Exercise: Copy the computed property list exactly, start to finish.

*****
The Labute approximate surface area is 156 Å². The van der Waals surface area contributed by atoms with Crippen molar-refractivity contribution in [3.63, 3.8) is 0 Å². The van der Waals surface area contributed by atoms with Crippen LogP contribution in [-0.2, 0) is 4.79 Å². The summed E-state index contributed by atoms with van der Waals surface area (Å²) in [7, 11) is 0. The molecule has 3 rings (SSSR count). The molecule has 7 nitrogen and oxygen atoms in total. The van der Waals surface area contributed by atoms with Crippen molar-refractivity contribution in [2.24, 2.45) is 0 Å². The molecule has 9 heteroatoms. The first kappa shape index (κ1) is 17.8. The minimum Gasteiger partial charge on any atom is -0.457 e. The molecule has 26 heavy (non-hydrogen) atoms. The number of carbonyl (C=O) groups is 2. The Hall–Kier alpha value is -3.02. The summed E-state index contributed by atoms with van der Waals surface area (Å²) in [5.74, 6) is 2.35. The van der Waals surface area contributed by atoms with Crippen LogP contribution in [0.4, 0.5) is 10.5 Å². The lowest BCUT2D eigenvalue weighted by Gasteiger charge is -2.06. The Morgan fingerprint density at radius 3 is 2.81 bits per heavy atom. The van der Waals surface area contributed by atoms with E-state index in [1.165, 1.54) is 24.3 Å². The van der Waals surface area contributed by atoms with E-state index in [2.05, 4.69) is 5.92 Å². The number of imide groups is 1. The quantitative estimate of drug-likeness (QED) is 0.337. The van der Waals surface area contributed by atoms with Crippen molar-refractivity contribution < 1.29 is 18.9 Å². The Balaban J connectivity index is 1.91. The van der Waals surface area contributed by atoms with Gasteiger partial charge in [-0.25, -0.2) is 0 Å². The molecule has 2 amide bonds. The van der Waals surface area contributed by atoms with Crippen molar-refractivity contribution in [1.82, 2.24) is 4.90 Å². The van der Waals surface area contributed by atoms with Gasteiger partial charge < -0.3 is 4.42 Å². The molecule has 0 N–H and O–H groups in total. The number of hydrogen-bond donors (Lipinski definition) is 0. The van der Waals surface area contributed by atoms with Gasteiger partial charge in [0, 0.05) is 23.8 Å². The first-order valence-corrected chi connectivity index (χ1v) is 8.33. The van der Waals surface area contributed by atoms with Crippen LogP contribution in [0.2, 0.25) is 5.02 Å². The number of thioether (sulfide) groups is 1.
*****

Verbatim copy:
The Labute approximate surface area is 156 Å². The van der Waals surface area contributed by atoms with Crippen molar-refractivity contribution in [3.63, 3.8) is 0 Å². The van der Waals surface area contributed by atoms with Crippen LogP contribution in [-0.2, 0) is 4.79 Å². The summed E-state index contributed by atoms with van der Waals surface area (Å²) in [7, 11) is 0. The molecule has 3 rings (SSSR count). The molecule has 7 nitrogen and oxygen atoms in total. The van der Waals surface area contributed by atoms with Crippen molar-refractivity contribution in [2.24, 2.45) is 0 Å². The molecule has 9 heteroatoms. The first kappa shape index (κ1) is 17.8. The minimum Gasteiger partial charge on any atom is -0.457 e. The molecule has 26 heavy (non-hydrogen) atoms. The number of carbonyl (C=O) groups is 2. The Hall–Kier alpha value is -3.02. The summed E-state index contributed by atoms with van der Waals surface area (Å²) in [5.74, 6) is 2.35. The van der Waals surface area contributed by atoms with Crippen LogP contribution in [0.4, 0.5) is 10.5 Å². The lowest BCUT2D eigenvalue weighted by Gasteiger charge is -2.06. The Morgan fingerprint density at radius 3 is 2.81 bits per heavy atom. The van der Waals surface area contributed by atoms with E-state index in [1.165, 1.54) is 24.3 Å². The van der Waals surface area contributed by atoms with E-state index in [2.05, 4.69) is 5.92 Å². The number of imide groups is 1. The quantitative estimate of drug-likeness (QED) is 0.337. The van der Waals surface area contributed by atoms with Crippen molar-refractivity contribution < 1.29 is 18.9 Å². The Balaban J connectivity index is 1.91. The van der Waals surface area contributed by atoms with Gasteiger partial charge in [-0.25, -0.2) is 0 Å². The molecule has 2 amide bonds. The van der Waals surface area contributed by atoms with Crippen molar-refractivity contribution in [1.82, 2.24) is 4.90 Å². The van der Waals surface area contributed by atoms with Gasteiger partial charge < -0.3 is 4.42 Å². The molecule has 0 N–H and O–H groups in total. The number of hydrogen-bond donors (Lipinski definition) is 0. The van der Waals surface area contributed by atoms with Gasteiger partial charge in [0, 0.05) is 23.8 Å². The first-order valence-corrected chi connectivity index (χ1v) is 8.33. The van der Waals surface area contributed by atoms with Crippen LogP contribution in [0.2, 0.25) is 5.02 Å². The number of thioether (sulfide) groups is 1.